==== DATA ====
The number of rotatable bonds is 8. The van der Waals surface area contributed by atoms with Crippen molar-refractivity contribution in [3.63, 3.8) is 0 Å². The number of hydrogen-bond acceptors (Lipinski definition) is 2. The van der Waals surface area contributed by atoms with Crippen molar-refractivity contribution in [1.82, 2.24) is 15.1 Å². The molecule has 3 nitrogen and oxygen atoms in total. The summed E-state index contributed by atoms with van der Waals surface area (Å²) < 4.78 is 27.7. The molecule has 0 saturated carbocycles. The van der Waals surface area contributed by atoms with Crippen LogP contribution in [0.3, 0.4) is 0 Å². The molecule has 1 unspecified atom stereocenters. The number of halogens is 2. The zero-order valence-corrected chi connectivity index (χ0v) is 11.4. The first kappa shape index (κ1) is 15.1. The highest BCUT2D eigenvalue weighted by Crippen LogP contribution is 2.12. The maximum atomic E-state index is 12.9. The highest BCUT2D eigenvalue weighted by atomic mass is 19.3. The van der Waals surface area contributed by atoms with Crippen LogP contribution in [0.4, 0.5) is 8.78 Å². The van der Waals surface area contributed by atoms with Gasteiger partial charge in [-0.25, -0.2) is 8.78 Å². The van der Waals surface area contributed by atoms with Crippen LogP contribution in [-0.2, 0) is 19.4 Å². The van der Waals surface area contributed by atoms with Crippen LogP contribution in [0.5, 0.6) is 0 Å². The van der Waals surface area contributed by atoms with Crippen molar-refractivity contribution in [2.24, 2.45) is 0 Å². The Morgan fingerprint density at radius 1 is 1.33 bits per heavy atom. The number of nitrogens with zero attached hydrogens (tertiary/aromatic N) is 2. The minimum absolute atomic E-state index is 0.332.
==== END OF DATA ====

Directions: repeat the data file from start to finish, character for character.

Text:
The number of rotatable bonds is 8. The van der Waals surface area contributed by atoms with Crippen molar-refractivity contribution in [3.63, 3.8) is 0 Å². The number of hydrogen-bond acceptors (Lipinski definition) is 2. The van der Waals surface area contributed by atoms with Crippen molar-refractivity contribution in [1.82, 2.24) is 15.1 Å². The molecule has 3 nitrogen and oxygen atoms in total. The summed E-state index contributed by atoms with van der Waals surface area (Å²) < 4.78 is 27.7. The molecule has 0 saturated carbocycles. The van der Waals surface area contributed by atoms with Crippen LogP contribution in [0.3, 0.4) is 0 Å². The molecule has 1 unspecified atom stereocenters. The number of halogens is 2. The zero-order valence-corrected chi connectivity index (χ0v) is 11.4. The first kappa shape index (κ1) is 15.1. The highest BCUT2D eigenvalue weighted by Crippen LogP contribution is 2.12. The maximum atomic E-state index is 12.9. The highest BCUT2D eigenvalue weighted by atomic mass is 19.3. The van der Waals surface area contributed by atoms with Crippen LogP contribution in [0.4, 0.5) is 8.78 Å². The van der Waals surface area contributed by atoms with Gasteiger partial charge in [-0.25, -0.2) is 8.78 Å². The van der Waals surface area contributed by atoms with Crippen LogP contribution in [-0.2, 0) is 19.4 Å². The van der Waals surface area contributed by atoms with Crippen LogP contribution in [0.5, 0.6) is 0 Å². The van der Waals surface area contributed by atoms with Crippen molar-refractivity contribution in [2.24, 2.45) is 0 Å². The Morgan fingerprint density at radius 1 is 1.33 bits per heavy atom. The number of nitrogens with zero attached hydrogens (tertiary/aromatic N) is 2. The minimum absolute atomic E-state index is 0.332.